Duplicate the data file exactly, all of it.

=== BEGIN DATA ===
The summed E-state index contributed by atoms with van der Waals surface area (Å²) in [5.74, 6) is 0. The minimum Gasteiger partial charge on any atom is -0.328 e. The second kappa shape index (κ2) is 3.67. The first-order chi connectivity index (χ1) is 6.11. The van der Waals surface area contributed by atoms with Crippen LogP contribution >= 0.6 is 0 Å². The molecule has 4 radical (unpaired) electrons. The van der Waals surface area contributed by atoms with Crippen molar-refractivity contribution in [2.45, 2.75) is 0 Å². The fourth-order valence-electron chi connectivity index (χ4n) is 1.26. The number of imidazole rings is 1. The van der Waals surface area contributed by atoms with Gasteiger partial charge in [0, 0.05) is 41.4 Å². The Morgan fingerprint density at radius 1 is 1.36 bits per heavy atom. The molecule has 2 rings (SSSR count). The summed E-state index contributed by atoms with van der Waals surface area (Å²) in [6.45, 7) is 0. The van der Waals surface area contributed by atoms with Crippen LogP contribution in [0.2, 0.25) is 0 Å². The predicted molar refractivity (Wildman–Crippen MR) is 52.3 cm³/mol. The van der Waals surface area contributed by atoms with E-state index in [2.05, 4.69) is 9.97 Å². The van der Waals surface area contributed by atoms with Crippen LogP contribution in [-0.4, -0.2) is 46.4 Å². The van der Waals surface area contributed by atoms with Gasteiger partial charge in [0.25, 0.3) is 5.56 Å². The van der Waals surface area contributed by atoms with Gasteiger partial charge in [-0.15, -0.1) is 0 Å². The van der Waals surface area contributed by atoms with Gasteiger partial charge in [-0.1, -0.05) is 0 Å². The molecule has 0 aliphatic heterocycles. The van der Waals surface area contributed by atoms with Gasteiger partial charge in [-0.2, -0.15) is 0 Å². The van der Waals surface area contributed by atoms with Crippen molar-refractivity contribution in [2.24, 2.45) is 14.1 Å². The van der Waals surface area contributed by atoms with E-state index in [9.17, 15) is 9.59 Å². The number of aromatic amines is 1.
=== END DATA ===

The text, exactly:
The summed E-state index contributed by atoms with van der Waals surface area (Å²) in [5.74, 6) is 0. The minimum Gasteiger partial charge on any atom is -0.328 e. The second kappa shape index (κ2) is 3.67. The first-order chi connectivity index (χ1) is 6.11. The van der Waals surface area contributed by atoms with Crippen LogP contribution >= 0.6 is 0 Å². The molecule has 4 radical (unpaired) electrons. The van der Waals surface area contributed by atoms with Crippen molar-refractivity contribution in [2.45, 2.75) is 0 Å². The fourth-order valence-electron chi connectivity index (χ4n) is 1.26. The number of imidazole rings is 1. The van der Waals surface area contributed by atoms with Gasteiger partial charge in [0, 0.05) is 41.4 Å². The Morgan fingerprint density at radius 1 is 1.36 bits per heavy atom. The molecule has 2 rings (SSSR count). The summed E-state index contributed by atoms with van der Waals surface area (Å²) in [6.45, 7) is 0. The van der Waals surface area contributed by atoms with Crippen LogP contribution in [0.2, 0.25) is 0 Å². The predicted molar refractivity (Wildman–Crippen MR) is 52.3 cm³/mol. The van der Waals surface area contributed by atoms with E-state index in [2.05, 4.69) is 9.97 Å². The van der Waals surface area contributed by atoms with Crippen LogP contribution in [-0.4, -0.2) is 46.4 Å². The van der Waals surface area contributed by atoms with Gasteiger partial charge in [0.25, 0.3) is 5.56 Å². The van der Waals surface area contributed by atoms with Gasteiger partial charge in [-0.15, -0.1) is 0 Å². The van der Waals surface area contributed by atoms with Gasteiger partial charge in [-0.1, -0.05) is 0 Å². The molecule has 0 aliphatic heterocycles. The van der Waals surface area contributed by atoms with Gasteiger partial charge in [-0.2, -0.15) is 0 Å². The van der Waals surface area contributed by atoms with Crippen molar-refractivity contribution in [2.24, 2.45) is 14.1 Å². The van der Waals surface area contributed by atoms with E-state index in [9.17, 15) is 9.59 Å². The number of aromatic amines is 1.